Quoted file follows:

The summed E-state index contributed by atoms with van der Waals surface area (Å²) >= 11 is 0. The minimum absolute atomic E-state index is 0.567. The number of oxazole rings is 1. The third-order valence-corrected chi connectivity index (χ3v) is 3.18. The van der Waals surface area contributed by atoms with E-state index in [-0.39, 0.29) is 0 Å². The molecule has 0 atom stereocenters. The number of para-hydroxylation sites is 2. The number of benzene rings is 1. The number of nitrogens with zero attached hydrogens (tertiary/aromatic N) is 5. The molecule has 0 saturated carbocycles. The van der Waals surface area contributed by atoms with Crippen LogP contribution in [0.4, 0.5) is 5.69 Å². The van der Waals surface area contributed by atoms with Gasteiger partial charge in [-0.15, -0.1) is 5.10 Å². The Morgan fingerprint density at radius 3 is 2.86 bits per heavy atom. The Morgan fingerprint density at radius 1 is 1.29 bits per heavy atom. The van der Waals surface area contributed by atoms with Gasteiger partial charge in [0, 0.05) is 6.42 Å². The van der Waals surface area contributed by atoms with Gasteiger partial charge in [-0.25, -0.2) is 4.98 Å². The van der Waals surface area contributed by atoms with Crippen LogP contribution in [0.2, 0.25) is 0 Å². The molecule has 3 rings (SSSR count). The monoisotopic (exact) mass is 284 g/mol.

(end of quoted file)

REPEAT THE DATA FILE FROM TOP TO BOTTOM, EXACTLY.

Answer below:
The summed E-state index contributed by atoms with van der Waals surface area (Å²) >= 11 is 0. The minimum absolute atomic E-state index is 0.567. The number of oxazole rings is 1. The third-order valence-corrected chi connectivity index (χ3v) is 3.18. The van der Waals surface area contributed by atoms with E-state index in [-0.39, 0.29) is 0 Å². The molecule has 0 atom stereocenters. The number of para-hydroxylation sites is 2. The number of benzene rings is 1. The number of nitrogens with zero attached hydrogens (tertiary/aromatic N) is 5. The molecule has 0 saturated carbocycles. The van der Waals surface area contributed by atoms with Crippen LogP contribution in [0.4, 0.5) is 5.69 Å². The van der Waals surface area contributed by atoms with Gasteiger partial charge in [-0.15, -0.1) is 5.10 Å². The Morgan fingerprint density at radius 3 is 2.86 bits per heavy atom. The Morgan fingerprint density at radius 1 is 1.29 bits per heavy atom. The van der Waals surface area contributed by atoms with Gasteiger partial charge in [0, 0.05) is 6.42 Å². The van der Waals surface area contributed by atoms with Gasteiger partial charge in [-0.25, -0.2) is 4.98 Å². The van der Waals surface area contributed by atoms with Crippen LogP contribution in [0.2, 0.25) is 0 Å². The molecule has 3 rings (SSSR count). The monoisotopic (exact) mass is 284 g/mol.